June 28, 2013

How much do users REALLY want to know about your product?

BY Shirley Robinson IN Uncategorized 0 Comment

A little learning is a dangerous thing;Drink deep, or taste not the Pierian spring:There shallow draughts intoxicate the brain,And drinking largely sobers us again.

-Alexander Pope, beginning of part 2 of “An Essay on Criticism”

Pope’s observation about a little learning being “a dangerous thing” could be the motto of the Internet in general, what with our rapid access to mountains of tidbits on every imaginable subject. Today, though, we’re going to talk about something a bit more specific, something that’s a constant issue for software companies, among others: what’s the “right” amount of information to share with customers about product developments?In democratic cultures, people feel obligated to pass judgment–to voice their vote–even if they aren’t always sure what it all means. And that great knowledge leveler, the Internet, makes people feel empowered to make decisions they would have previously relied on experts for. And democracy and the Internet are great things! One of their greatest benefits is the level of accountability they create in companies.However, all this actionable information can cause a lot of anxiety (see Barry Schwartz on “the paradox of choice”, which could also be thought of as “the paradox of more information”). It’s also a behavioral development that, when you’re providing such information, you have to be prepared to react to and design around. Plus, different products will have different audiences, so one size is not likely to fit all. But for each situation, there is bound to be a good balance between “Why are you telling me all this?” and “Why does this look so different all of a sudden?”.
How much is too much?

What customers can teach you through their behavior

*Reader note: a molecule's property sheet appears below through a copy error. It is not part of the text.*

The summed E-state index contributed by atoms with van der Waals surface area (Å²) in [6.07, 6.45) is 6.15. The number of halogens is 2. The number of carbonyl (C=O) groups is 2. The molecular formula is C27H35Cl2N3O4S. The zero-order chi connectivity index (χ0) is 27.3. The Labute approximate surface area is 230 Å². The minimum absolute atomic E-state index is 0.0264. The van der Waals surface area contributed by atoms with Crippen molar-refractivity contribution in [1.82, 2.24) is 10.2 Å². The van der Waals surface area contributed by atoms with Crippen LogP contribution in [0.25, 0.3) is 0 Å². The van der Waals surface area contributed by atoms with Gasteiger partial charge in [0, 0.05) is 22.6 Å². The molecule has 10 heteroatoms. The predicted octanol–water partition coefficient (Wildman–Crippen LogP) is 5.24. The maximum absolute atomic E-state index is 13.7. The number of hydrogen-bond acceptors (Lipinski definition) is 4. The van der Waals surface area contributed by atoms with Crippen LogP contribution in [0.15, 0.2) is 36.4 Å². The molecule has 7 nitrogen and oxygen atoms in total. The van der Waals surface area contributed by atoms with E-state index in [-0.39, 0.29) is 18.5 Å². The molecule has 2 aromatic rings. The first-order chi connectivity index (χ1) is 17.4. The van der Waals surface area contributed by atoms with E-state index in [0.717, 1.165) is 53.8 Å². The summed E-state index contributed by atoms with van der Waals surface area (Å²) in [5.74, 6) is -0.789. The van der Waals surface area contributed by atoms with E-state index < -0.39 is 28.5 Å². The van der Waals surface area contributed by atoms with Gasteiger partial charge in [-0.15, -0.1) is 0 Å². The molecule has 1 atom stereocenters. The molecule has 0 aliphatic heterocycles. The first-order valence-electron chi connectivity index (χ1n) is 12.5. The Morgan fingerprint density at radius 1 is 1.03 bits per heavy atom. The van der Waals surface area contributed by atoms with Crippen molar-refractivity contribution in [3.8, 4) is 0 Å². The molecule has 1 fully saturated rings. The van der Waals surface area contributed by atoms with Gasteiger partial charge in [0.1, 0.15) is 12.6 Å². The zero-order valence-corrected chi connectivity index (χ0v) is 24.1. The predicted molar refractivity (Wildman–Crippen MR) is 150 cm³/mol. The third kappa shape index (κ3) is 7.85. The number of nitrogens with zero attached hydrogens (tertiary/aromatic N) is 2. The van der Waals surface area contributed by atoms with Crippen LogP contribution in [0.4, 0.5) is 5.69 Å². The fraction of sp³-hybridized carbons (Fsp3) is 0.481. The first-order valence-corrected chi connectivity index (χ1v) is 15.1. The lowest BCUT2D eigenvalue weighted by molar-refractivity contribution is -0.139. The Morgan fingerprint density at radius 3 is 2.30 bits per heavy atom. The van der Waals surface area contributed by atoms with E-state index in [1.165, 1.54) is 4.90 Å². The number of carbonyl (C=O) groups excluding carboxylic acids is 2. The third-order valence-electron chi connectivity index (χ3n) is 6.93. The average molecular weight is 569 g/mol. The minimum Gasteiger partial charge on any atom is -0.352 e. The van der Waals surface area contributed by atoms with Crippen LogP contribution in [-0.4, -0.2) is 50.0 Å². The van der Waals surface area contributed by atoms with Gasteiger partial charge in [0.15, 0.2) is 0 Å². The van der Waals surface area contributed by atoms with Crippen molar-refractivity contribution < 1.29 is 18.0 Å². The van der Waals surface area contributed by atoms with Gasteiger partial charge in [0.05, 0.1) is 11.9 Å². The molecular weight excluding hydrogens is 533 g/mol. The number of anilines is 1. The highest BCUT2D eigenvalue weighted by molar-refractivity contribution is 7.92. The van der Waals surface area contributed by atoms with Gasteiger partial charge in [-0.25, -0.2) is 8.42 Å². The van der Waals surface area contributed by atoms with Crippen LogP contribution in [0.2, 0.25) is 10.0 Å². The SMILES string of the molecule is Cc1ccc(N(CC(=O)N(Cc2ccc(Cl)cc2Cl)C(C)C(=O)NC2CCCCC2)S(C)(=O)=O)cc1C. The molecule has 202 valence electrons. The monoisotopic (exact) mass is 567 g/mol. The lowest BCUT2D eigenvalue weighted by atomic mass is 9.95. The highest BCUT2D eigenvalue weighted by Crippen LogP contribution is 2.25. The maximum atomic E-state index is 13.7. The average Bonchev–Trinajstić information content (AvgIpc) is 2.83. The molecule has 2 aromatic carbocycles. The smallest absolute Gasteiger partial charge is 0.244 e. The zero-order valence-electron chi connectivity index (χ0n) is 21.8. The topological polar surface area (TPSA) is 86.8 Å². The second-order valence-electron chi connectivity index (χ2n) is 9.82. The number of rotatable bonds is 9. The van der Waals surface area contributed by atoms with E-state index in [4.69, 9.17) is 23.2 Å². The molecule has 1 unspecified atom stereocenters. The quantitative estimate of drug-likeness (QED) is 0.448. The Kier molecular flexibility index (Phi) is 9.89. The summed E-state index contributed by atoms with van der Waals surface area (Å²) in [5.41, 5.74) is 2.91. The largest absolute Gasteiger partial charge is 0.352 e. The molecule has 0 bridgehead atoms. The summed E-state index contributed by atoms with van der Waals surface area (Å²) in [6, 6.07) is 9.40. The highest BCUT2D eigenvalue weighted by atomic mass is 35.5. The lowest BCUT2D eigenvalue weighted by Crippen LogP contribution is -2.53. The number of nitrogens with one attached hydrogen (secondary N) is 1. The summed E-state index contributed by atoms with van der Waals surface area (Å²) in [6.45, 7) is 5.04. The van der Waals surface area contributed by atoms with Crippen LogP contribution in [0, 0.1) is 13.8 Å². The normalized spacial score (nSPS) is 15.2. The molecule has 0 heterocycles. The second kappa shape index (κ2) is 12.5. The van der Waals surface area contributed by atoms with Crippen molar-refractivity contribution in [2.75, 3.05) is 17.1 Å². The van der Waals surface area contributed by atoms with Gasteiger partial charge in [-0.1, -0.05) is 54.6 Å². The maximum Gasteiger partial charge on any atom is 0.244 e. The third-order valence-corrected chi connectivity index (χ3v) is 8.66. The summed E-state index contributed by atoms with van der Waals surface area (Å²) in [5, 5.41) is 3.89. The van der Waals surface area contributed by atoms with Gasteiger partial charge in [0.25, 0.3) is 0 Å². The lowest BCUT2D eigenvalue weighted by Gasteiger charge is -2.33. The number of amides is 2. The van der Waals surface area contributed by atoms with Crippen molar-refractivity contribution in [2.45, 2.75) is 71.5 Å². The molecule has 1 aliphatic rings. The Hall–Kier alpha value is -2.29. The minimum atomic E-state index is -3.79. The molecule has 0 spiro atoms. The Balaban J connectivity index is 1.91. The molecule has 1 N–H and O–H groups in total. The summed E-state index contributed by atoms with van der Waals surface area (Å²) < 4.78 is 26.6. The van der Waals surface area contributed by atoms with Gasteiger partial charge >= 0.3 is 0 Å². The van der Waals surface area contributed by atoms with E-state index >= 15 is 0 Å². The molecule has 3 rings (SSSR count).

The standard framework for technological change management has been the installed software model, where changes are saved up over time and then released together as a new version. But when it comes to a SaaS product like ours, there’s a constant trickle of tweaks and improvements, some minor and some major.When we designed our public changelog, we wanted to be concise, but provide enough detail that an average user could understand what kind of change has been implemented, and how it might affect him/her. We also created a process to inform users individually their ideas led directly to a change. All in all, we were pretty proud of ourselves and imagined that people were eating it up.But guess what: we discovered that, although the changelog in our version 2 beta is enabled by default on the dashboard, most users disable it. All that carefully phrased information we thought was so interesting and vital turns out to be little more than a distraction to most users. This is true even though they’re all beta users, who as a rule are particularly tech-savvy and proactive. So what does this mean? Likely it means that most people value a pleasant, consistent experience that doesn’t make them sweat the small stuff. On the other hand, being open is extremely important to us, so we think a within-system changelog updated regularly is worth having, even if it goes largely unseen.What do you think? What do you find is the best way to communicate ongoing technical updates (or ongoing product information in general) to customers?

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